Described as “superb” by The New York Times, violinist Tai Murray is establishing herself a musical voice of a generation.
Appreciated for her elegance and effortless ability, Murray creates a special bond with listeners through her mature phrasing and subtle sweetness. Her programming reveals musical intelligence. Her sound, sophisticated bowing and choice of vibrato remind us of her musical background and influences, principally, Yuval Yaron (a student of Gingold & Heifetz) and Franco Gulli. Winner of an Avery Fisher Career Grant in 2004, Tai Murray was named a BBC New Generation Artist (2008 through 2010).
TAI MURRAY GIVES PREMIERE OF MALCOLM HAYES’S VIOLIN CONCERTO
Such a piece depends on the commitment of its soloist for ensuring a successful realisation, and Tai Murray (playing from memory) had the measure of the often stratospheric writing where flawless intonation is a necessity.
– Richard Whitehouse, www.classicalsource.com, 15 August 2016
PROM 35: MALCOLM HAYES’ VIOLIN CONCERTO FORMS COMPELLING CENTREPIECE
Soloist Tai Murray (a former BBC Radio 3 New Generation Artist) gave a persuasive rendition, bringing to its near-ceaseless flow a real sense of commitment, poise and flawless intonation.
– David Truslove, bachtrack.com, 13 August 2016
SAMUEL BARBER’S VIOLIN CONCERTO WITH THE ROYAL LIVERPOOL PHILHARMONIC ORCHESTRA
Murray has appeared with the RLPO before, as a last-minute replacement for an injured Vadim Repin two years ago. She shone then, and she shone again here.
The violinist, who made her debut with the Chicago Symphony Orchestra at the age of nine, has a warm, expressive style and ekes an incredibly sweet tone from even the highest registers of her instrument.
[…] Murray’s lustrous playing in the opening allegro was subtly framed by the Phil, while the andante second movement was sensitively and soulfully realised – so much so you could hear a pin drop in the hall. And sweets being unwrapped 15 feet away. As for the presto finale? Murray made it look effortless, head up and eyes fixed somewhere ahead of her as her bow whipped across the strings, the orchestra pacing along beside her, and later joining the audience to applaud her back on to the stage.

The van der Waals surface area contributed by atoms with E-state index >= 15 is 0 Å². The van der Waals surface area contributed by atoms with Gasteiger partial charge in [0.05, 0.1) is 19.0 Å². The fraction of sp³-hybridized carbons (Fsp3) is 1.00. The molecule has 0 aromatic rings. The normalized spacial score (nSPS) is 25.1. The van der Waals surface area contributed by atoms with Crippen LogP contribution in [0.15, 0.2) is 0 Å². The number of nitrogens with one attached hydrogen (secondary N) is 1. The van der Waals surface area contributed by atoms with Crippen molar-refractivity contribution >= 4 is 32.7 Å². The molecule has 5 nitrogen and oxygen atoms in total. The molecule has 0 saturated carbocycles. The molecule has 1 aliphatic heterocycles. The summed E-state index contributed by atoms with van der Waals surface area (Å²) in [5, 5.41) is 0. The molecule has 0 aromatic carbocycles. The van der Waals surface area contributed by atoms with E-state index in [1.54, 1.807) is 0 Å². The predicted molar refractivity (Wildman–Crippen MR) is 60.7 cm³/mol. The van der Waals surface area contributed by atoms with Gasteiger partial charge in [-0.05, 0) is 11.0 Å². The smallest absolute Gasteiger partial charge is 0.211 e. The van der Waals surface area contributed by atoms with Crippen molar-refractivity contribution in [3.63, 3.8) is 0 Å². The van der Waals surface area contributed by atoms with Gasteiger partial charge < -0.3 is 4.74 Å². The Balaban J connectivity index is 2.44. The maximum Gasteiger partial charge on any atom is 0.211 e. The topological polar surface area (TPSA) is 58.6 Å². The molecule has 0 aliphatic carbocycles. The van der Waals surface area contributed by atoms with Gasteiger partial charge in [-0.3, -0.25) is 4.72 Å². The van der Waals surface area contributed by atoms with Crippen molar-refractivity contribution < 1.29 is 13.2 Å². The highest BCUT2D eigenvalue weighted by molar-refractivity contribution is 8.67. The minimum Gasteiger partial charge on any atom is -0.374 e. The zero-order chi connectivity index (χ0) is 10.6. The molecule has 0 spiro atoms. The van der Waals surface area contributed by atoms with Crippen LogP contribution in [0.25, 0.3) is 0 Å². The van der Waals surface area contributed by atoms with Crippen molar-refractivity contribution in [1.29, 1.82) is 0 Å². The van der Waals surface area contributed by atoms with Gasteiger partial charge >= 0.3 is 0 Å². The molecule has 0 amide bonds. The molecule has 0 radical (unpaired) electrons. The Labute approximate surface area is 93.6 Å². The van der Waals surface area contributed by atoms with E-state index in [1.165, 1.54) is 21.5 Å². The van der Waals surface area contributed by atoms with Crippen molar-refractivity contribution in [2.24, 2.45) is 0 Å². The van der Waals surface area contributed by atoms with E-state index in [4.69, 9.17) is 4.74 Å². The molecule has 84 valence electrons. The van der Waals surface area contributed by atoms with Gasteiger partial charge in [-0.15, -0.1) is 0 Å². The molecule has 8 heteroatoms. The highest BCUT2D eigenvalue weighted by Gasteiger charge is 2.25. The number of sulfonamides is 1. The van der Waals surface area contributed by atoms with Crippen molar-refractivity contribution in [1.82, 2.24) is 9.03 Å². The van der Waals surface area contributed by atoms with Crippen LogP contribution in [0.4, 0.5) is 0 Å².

– Catherine Jones, 7 April 2016, Liverpool Echo
… the last-minute substitution of American-born former BBC Young Generation artist Tai Murray, missed none of the subtlety required for the concerto’s earlier gently undulating, mainly high-pitched “singing” motifs, purposefully backed only by other strings, so as not to be overwhelming and detract from the generally dreamy timbre.
Altogether a sensitive tread through some very fine tracery of a kind perhaps too rarely heard in the usual concerto format which favours panache.
– Joe Riley, 28 February 2014
Le récital de samedi est confié aux mains virtuoses de Tai Murray. L’élégante violoniste de Chiago s’allie au pianiste Ashley Wass pour transformer le Musée d’art et d’histoire de Fribourg en une scène pleine de surprises.
Côté français, on entendra la «Sonate pour violon et piano» de Debussy, dernière œuvre majeure de son catalogue, et deux de ses poésies, «Clair de lune» et «La fille aux cheveux de lin». Côté Amérique, le contraste sera de mise entre Corigliano et Carter, les deux New-Yorkais que presque tout oppose.
– Benjamin Ilschner, 24 Janvier 2013
Ives - Barber - Gershwin -Bernstein - Herrman
Tai Murray, violin
Jean-François Heisser, conductor
20th Century: The American Scene
Copland - Carter - Cage - Corigliano
Tai Murray, violin
Ashley Wass, piano
Six Sonatas for violin solo, Op. 27
Harmonia Mundi (2012)